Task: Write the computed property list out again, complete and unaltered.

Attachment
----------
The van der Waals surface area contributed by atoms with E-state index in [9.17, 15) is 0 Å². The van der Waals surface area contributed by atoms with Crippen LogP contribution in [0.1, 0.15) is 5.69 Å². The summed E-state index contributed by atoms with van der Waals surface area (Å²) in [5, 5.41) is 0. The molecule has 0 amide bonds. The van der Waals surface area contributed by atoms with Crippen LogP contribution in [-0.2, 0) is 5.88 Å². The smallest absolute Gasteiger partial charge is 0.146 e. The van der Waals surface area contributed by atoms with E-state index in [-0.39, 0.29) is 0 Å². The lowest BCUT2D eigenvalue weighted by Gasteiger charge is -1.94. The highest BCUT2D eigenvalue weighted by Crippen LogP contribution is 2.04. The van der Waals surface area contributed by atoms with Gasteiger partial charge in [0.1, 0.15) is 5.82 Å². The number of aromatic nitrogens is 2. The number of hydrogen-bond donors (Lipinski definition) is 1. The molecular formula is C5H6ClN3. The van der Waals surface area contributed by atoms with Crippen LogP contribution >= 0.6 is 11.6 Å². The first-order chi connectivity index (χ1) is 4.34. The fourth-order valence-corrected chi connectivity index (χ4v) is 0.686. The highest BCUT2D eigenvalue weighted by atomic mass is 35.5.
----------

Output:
The van der Waals surface area contributed by atoms with E-state index in [9.17, 15) is 0 Å². The van der Waals surface area contributed by atoms with Crippen LogP contribution in [0.1, 0.15) is 5.69 Å². The summed E-state index contributed by atoms with van der Waals surface area (Å²) in [5, 5.41) is 0. The molecule has 0 amide bonds. The van der Waals surface area contributed by atoms with Crippen LogP contribution in [-0.2, 0) is 5.88 Å². The smallest absolute Gasteiger partial charge is 0.146 e. The van der Waals surface area contributed by atoms with E-state index in [-0.39, 0.29) is 0 Å². The lowest BCUT2D eigenvalue weighted by Gasteiger charge is -1.94. The highest BCUT2D eigenvalue weighted by Crippen LogP contribution is 2.04. The van der Waals surface area contributed by atoms with Gasteiger partial charge in [0.1, 0.15) is 5.82 Å². The number of aromatic nitrogens is 2. The number of hydrogen-bond donors (Lipinski definition) is 1. The molecular formula is C5H6ClN3. The van der Waals surface area contributed by atoms with Crippen LogP contribution >= 0.6 is 11.6 Å². The first-order chi connectivity index (χ1) is 4.34. The fourth-order valence-corrected chi connectivity index (χ4v) is 0.686. The highest BCUT2D eigenvalue weighted by atomic mass is 35.5.